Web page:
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UK study: Diabetes increases risk of heart attack death. Here are the surprising details.
Diabetes increases the risk of heart attack death by 50%, according to a study published in the Journal of Epidemiology and Community Health.
Researchers from Leeds Institute of Cardiovascular and Metabolic Medicine at the University of Leeds in the UK collected patient data from the Myocardial Ischaemia National Audit Project (MINAP), a comprehensive registry of hospitalizations for acute coronary syndrome in England and Wales. The study included more than 700,000 people who were admitted following AMI from January 1, 2003 through June 30, 2013. Of these, 121,000 had diabetes.
Previous studies had found a connection between diabetes and decreased survival following acute myocardial infarction (AMI); however, the majority of these studies considered all cause-mortality as the primary outcome, which does not allow an accurate evaluation of the burden of AMI in patients with diabetes. In order to estimate the long-term excess mortality associated with diabetes among patients with an AMI, the researchers of this study chose to measure relative survival from hospitalization.
Of the patients who were enrolled in the study, about 40% were admitted following STEMI (ST-elevation myocardial infarction) and 60% were admitted following NSTEMI (non-ST-elevation myocardial infarction). In total, there were 120,568 patients who were also diagnosed with either type 1 or type 2 diabetes mellitus (12.1% of STEMI patients; 20.4% of NSTEMI patients). Survival time for patients was calculated from date of hospitalization to date of death, date of last information available, or end of the study.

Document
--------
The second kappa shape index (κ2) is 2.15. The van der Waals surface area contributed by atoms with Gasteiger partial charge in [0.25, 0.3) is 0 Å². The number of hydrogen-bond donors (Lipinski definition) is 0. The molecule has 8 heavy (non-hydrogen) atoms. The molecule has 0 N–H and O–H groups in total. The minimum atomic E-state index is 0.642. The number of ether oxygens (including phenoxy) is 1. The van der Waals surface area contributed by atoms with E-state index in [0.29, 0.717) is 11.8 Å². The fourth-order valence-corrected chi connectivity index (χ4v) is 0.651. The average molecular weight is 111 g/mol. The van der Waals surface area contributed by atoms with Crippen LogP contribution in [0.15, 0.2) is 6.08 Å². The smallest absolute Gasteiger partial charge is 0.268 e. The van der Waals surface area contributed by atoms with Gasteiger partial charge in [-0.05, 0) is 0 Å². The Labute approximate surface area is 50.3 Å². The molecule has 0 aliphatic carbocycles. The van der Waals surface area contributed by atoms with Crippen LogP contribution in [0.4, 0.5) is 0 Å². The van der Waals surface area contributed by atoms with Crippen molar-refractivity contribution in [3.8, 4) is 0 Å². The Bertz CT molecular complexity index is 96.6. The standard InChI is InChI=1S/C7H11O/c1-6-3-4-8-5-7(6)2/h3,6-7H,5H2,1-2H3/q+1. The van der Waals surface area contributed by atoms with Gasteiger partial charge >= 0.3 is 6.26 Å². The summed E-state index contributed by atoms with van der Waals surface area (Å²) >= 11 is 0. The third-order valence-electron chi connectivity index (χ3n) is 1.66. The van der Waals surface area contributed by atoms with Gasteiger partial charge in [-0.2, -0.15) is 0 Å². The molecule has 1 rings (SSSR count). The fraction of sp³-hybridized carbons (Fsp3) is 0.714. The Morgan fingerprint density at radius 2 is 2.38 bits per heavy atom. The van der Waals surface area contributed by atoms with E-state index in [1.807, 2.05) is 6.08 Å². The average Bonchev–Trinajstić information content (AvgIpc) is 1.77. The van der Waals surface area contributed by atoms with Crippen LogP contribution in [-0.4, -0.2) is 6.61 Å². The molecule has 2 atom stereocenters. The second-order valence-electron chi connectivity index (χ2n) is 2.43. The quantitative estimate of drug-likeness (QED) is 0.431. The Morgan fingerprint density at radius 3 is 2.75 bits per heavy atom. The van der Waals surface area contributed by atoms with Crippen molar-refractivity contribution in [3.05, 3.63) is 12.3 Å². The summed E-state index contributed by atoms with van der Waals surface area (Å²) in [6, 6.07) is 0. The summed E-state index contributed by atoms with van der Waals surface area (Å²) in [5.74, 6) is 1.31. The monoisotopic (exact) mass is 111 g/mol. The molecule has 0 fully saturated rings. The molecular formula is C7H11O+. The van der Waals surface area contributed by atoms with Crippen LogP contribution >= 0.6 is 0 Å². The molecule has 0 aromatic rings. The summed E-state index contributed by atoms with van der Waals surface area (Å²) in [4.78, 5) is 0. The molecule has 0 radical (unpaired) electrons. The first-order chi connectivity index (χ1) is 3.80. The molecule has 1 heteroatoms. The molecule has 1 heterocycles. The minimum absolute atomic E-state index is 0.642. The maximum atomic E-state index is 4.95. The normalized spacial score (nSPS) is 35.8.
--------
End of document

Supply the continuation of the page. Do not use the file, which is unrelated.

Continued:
After adjusting for age, sex and year of AMI, co-morbidities and hospital treatments for heart attack, the researchers found differences in survival rates. Patients with diabetes were 56% more likely to die after STEMI and 39% more likely to die after NSTEMI, compared to people without diabetes. The effect was similar among all diabetes patients, including patients who were newly diagnosed without treatment, those using dietary control, as well as patients on insulin, oral medications, or both. Furthermore, the effect of diabetes on mortality remained stable during the entire study from 2003 to 2013.
“These results provide robust evidence that diabetes is a significant long-term population burden among patients who have had a heart attack,” Chris Gale, PhD, a consultant cardiologist and associate professor in the School of Medicine at the University of Leeds in the UK, said. “Although these days people are more likely than ever to survive a heart attack, we need to place greater focus on the long-term effects of diabetes in heart attack survivors.”
Next, the researchers will study exactly why people with diabetes have a higher risk of death after a heart attack, because the study could not show a cause-and-effect relationship.